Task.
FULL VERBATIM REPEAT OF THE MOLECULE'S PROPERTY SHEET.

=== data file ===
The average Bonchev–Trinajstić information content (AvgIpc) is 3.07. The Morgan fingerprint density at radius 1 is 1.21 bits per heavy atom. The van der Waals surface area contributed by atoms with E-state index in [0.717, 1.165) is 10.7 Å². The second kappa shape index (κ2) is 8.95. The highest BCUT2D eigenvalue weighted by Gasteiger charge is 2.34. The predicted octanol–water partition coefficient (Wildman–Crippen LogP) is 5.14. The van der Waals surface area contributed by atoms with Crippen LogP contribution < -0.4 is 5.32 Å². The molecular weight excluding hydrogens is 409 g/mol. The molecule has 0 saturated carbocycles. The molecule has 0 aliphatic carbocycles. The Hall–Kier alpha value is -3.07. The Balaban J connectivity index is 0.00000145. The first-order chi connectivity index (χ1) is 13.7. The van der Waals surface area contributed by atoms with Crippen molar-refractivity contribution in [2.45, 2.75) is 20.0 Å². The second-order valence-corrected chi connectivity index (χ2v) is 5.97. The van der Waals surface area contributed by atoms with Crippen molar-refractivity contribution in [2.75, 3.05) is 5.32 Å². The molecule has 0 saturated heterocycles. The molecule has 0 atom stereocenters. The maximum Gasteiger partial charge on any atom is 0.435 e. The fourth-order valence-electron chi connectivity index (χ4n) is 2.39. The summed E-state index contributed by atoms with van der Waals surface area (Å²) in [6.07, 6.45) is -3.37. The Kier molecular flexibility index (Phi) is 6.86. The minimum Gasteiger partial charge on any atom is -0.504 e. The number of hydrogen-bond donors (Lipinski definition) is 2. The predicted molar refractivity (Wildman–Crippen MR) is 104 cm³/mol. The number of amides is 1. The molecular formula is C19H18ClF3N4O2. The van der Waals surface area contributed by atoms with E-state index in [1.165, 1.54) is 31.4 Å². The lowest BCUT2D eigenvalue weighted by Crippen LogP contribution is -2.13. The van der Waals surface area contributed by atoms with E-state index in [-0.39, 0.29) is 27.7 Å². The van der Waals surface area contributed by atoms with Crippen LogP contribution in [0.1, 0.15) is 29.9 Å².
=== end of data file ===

The average Bonchev–Trinajstić information content (AvgIpc) is 3.07. The Morgan fingerprint density at radius 1 is 1.21 bits per heavy atom. The van der Waals surface area contributed by atoms with E-state index in [0.717, 1.165) is 10.7 Å². The second kappa shape index (κ2) is 8.95. The highest BCUT2D eigenvalue weighted by Gasteiger charge is 2.34. The predicted octanol–water partition coefficient (Wildman–Crippen LogP) is 5.14. The van der Waals surface area contributed by atoms with Crippen LogP contribution < -0.4 is 5.32 Å². The molecular weight excluding hydrogens is 409 g/mol. The molecule has 0 saturated carbocycles. The molecule has 0 aliphatic carbocycles. The Hall–Kier alpha value is -3.07. The Balaban J connectivity index is 0.00000145. The first-order chi connectivity index (χ1) is 13.7. The van der Waals surface area contributed by atoms with Crippen molar-refractivity contribution in [2.45, 2.75) is 20.0 Å². The second-order valence-corrected chi connectivity index (χ2v) is 5.97. The van der Waals surface area contributed by atoms with Crippen molar-refractivity contribution in [2.75, 3.05) is 5.32 Å². The molecule has 0 saturated heterocycles. The molecule has 0 atom stereocenters. The maximum Gasteiger partial charge on any atom is 0.435 e. The fourth-order valence-electron chi connectivity index (χ4n) is 2.39. The summed E-state index contributed by atoms with van der Waals surface area (Å²) in [6.07, 6.45) is -3.37. The Kier molecular flexibility index (Phi) is 6.86. The minimum Gasteiger partial charge on any atom is -0.504 e. The number of hydrogen-bond donors (Lipinski definition) is 2. The predicted molar refractivity (Wildman–Crippen MR) is 104 cm³/mol. The number of amides is 1. The molecular formula is C19H18ClF3N4O2. The van der Waals surface area contributed by atoms with E-state index in [1.165, 1.54) is 31.4 Å². The lowest BCUT2D eigenvalue weighted by Crippen LogP contribution is -2.13. The van der Waals surface area contributed by atoms with E-state index in [-0.39, 0.29) is 27.7 Å². The van der Waals surface area contributed by atoms with Crippen LogP contribution in [0.1, 0.15) is 29.9 Å².